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Why Satoshi Nakamoto, the Bitcoin owner identity is unknown

Nakamoto has never revealed personal information when discussing technical matters, though has at times provided commentary on banking and fractional-reserve banking. On his P2P Foundation profile as of 2012, Nakamoto claimed to be a 37-year-old male who lived in Japan;however, some speculated he was unlikely to be Japanese due to his native-level use of English.

Some have considered that Nakamoto might be a team of people: Dan Kaminsky, a security researcher who read the bitcoin code, said that Nakamoto could either be a "team of people" or a "genius";Laszlo Hanyecz, a developer who had emailed Nakamoto, had the feeling the code was too well designed for one person;Gavin Andresen has said of Nakamoto's code: "He was a brilliant coder, but it was quirky."

The use of British English in both source code comments and forum postings, such as the expression "bloody hard", terms such as "flat" and "maths", and the spellings "grey" and "colour",led to speculation that Nakamoto, or at least one individual in a consortium claiming to be him, was of Commonwealth origin.The reference to London's Times newspaper in the first bitcoin block mined by Nakamoto suggested to some a particular interest in the British government.

Stefan Thomas, a Swiss software engineer and active community member, graphed the timestamps for each of Nakamoto's bitcoin forum posts (more than 500); the chart showed a steep decline to almost no posts between the hours of 5 a.m. and 11 a.m. Greenwich Mean Time. This was between 2 p.m. and 8 p.m. Japan Standard Time, suggesting an unusual sleep pattern for someone supposedly living in Japan. As this pattern held true even on Saturdays and Sundays, it suggested that Nakamoto consistently was asleep at this time.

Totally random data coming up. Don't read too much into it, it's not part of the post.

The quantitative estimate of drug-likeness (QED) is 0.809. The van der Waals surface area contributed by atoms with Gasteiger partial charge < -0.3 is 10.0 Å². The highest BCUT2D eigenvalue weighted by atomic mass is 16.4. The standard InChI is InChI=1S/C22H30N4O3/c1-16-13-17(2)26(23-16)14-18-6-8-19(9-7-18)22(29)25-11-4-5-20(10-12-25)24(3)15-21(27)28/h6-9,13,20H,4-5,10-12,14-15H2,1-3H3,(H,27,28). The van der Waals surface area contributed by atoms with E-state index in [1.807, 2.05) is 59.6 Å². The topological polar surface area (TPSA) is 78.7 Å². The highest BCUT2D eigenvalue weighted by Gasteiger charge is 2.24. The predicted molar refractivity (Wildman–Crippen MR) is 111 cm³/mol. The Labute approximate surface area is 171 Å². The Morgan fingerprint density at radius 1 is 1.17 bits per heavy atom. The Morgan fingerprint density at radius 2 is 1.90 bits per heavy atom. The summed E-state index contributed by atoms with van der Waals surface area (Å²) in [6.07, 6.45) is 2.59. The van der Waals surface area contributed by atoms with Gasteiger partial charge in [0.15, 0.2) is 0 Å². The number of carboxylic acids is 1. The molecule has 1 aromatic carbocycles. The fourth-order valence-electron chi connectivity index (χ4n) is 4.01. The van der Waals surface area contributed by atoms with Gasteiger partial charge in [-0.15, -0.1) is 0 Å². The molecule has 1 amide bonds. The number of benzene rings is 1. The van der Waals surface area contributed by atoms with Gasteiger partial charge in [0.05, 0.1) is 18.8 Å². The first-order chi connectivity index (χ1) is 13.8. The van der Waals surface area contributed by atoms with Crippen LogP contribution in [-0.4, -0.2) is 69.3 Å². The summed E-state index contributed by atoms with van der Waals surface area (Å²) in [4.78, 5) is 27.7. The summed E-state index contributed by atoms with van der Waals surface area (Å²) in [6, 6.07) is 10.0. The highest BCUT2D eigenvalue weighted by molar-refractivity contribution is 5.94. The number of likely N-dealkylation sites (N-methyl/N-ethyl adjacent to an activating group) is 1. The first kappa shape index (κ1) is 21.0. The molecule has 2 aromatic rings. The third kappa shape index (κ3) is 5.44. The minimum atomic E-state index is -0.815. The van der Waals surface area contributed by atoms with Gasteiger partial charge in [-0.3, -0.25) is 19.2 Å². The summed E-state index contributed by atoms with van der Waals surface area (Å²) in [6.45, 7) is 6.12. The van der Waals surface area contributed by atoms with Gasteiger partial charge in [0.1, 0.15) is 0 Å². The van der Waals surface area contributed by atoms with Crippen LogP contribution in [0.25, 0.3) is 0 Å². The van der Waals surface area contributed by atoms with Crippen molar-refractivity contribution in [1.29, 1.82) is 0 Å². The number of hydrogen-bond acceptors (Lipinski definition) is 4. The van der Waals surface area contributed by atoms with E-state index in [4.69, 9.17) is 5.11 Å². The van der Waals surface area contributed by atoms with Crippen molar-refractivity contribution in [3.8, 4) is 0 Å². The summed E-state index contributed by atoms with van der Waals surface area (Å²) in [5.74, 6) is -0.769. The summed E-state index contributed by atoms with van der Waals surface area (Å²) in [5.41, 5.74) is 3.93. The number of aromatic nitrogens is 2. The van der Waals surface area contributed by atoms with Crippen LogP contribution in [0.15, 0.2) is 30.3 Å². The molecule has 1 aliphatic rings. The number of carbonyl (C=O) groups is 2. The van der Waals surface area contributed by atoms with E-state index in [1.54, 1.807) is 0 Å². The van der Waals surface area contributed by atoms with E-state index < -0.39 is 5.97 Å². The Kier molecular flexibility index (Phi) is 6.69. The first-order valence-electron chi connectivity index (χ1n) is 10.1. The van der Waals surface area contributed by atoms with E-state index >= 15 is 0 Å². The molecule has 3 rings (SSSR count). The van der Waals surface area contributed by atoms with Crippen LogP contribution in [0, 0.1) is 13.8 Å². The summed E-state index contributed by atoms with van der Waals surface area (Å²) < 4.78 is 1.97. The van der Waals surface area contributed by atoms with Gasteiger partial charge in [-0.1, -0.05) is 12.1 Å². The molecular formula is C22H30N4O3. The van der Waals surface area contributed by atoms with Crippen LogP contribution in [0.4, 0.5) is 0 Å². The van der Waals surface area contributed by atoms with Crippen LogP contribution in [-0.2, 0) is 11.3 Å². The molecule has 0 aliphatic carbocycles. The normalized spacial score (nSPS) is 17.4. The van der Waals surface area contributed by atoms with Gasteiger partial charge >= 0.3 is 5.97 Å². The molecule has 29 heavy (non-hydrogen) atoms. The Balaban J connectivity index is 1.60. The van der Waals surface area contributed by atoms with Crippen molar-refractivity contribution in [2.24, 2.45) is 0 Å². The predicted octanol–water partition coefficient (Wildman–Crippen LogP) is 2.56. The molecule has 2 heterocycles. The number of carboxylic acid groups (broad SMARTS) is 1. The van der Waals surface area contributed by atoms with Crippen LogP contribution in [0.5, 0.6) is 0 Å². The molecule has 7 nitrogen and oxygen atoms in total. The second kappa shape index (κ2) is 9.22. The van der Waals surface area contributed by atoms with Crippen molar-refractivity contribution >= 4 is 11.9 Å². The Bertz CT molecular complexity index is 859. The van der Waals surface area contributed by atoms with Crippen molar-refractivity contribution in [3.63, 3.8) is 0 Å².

Possible identities

The identity of Nakamoto is unknown, but speculations have focussed on various cryptography and computer science experts, mostly of non-Japanese descent.

Hal Finney

Hal Finney (4 May 1956 – 28 August 2014) was a pre-bitcoin cryptographic pioneer and the first person (other than Nakamoto himself) to use the software, file bug reports, and make improvements. He also lived a few blocks from a man named 'Dorian Satoshi Nakamoto', according to Forbes journalist Andy Greenberg.Greenberg asked the writing analysis consultancy Juola & Associates to compare a sample of Finney's writing to Nakamoto's, and found it to be the closest resemblance they had yet come across, including when compared to candidates suggested by Newsweek, Fast Company, The New Yorker, Ted Nelson, and Skye Grey.[30] Greenberg theorized that Finney may have been a ghostwriter on behalf of Nakamoto, or that he simply used his neighbor Dorian's identity as a "drop" or "patsy whose personal information is used to hide online exploits"; however, after meeting Finney, seeing the emails between him and Nakamoto and his bitcoin wallet's history (including the very first bitcoin transaction from Nakamoto to him, which he forgot to pay back) and hearing his denial, Greenberg concluded that Finney was telling the truth. Juola & Associates also found that Nakamoto's emails to Finney more closely resemble Nakamoto's other writings than Finney's do. Finney's fellow extropian and sometimes co-blogger Robin Hanson assigned a subjective probability of "at least" 15% that "Hal was more involved than he's said", before further evidence suggested that was not the case.

Dorian Satoshi Nakamoto

In a high-profile 6 March 2014 article in the magazine Newsweek, journalist Leah McGrath Goodman identified Dorian Prentice Satoshi Nakamoto, a Japanese American man living in California, whose birth name is Satoshi Nakamoto,as the Nakamoto in question. Besides his name, Goodman pointed to a number of facts that circumstantially suggested he was the bitcoin inventor.Trained as a physicist at Cal Poly University in Pomona, Nakamoto worked as a systems engineer on classified defense projects and computer engineer for technology and financial information services companies. Nakamoto was laid off twice in the early 1990s and turned libertarian according to his daughter, and encouraged her to start her own business "not under the government's thumb." In the article's seemingly biggest piece of evidence, Goodman wrote that when she asked him about bitcoin during a brief in-person interview, Nakamoto seemed to confirm his identity as the bitcoin founder by stating: "I am no longer involved in that and I cannot discuss it. It's been turned over to other people. They are in charge of it now. I no longer have any connection."